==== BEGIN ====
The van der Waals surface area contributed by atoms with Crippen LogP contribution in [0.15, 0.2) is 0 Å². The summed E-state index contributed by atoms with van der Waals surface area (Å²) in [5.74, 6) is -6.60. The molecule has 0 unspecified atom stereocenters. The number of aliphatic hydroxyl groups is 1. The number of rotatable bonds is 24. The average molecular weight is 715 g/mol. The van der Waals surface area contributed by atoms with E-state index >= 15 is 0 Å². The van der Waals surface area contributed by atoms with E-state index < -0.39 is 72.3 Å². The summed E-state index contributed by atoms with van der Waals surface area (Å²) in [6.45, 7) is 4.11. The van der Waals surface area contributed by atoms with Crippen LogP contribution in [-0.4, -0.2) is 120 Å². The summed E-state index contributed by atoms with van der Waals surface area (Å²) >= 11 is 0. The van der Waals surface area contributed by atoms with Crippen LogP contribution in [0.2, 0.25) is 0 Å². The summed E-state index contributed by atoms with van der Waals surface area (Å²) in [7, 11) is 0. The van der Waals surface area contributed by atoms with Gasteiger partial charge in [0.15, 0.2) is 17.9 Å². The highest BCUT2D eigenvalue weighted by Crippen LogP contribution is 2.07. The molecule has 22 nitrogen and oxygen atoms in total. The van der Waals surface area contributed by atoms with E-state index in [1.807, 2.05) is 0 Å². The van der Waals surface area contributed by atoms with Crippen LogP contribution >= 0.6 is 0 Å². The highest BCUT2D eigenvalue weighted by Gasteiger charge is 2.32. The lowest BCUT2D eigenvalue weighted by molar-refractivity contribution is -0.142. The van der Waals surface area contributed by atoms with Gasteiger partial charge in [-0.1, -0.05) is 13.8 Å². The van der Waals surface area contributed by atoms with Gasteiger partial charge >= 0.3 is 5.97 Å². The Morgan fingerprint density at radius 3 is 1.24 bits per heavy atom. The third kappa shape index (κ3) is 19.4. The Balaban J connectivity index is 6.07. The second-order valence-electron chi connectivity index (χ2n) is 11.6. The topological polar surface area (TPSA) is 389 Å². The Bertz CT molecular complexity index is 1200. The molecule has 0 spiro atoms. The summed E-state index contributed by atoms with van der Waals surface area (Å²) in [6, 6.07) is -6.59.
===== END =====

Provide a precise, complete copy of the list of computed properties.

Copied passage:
The van der Waals surface area contributed by atoms with Crippen LogP contribution in [0.15, 0.2) is 0 Å². The summed E-state index contributed by atoms with van der Waals surface area (Å²) in [5.74, 6) is -6.60. The molecule has 0 unspecified atom stereocenters. The number of aliphatic hydroxyl groups is 1. The number of rotatable bonds is 24. The average molecular weight is 715 g/mol. The van der Waals surface area contributed by atoms with E-state index >= 15 is 0 Å². The van der Waals surface area contributed by atoms with E-state index < -0.39 is 72.3 Å². The summed E-state index contributed by atoms with van der Waals surface area (Å²) in [6.45, 7) is 4.11. The van der Waals surface area contributed by atoms with Crippen LogP contribution in [-0.4, -0.2) is 120 Å². The summed E-state index contributed by atoms with van der Waals surface area (Å²) >= 11 is 0. The van der Waals surface area contributed by atoms with Crippen LogP contribution in [0.2, 0.25) is 0 Å². The summed E-state index contributed by atoms with van der Waals surface area (Å²) in [7, 11) is 0. The van der Waals surface area contributed by atoms with Gasteiger partial charge in [0.15, 0.2) is 17.9 Å². The highest BCUT2D eigenvalue weighted by Crippen LogP contribution is 2.07. The molecule has 22 nitrogen and oxygen atoms in total. The van der Waals surface area contributed by atoms with E-state index in [1.807, 2.05) is 0 Å². The van der Waals surface area contributed by atoms with Crippen LogP contribution >= 0.6 is 0 Å². The highest BCUT2D eigenvalue weighted by Gasteiger charge is 2.32. The lowest BCUT2D eigenvalue weighted by molar-refractivity contribution is -0.142. The van der Waals surface area contributed by atoms with Gasteiger partial charge in [-0.1, -0.05) is 13.8 Å². The van der Waals surface area contributed by atoms with Gasteiger partial charge >= 0.3 is 5.97 Å². The Morgan fingerprint density at radius 3 is 1.24 bits per heavy atom. The third kappa shape index (κ3) is 19.4. The Balaban J connectivity index is 6.07. The second-order valence-electron chi connectivity index (χ2n) is 11.6. The topological polar surface area (TPSA) is 389 Å². The Bertz CT molecular complexity index is 1200. The molecule has 0 spiro atoms. The summed E-state index contributed by atoms with van der Waals surface area (Å²) in [6, 6.07) is -6.59.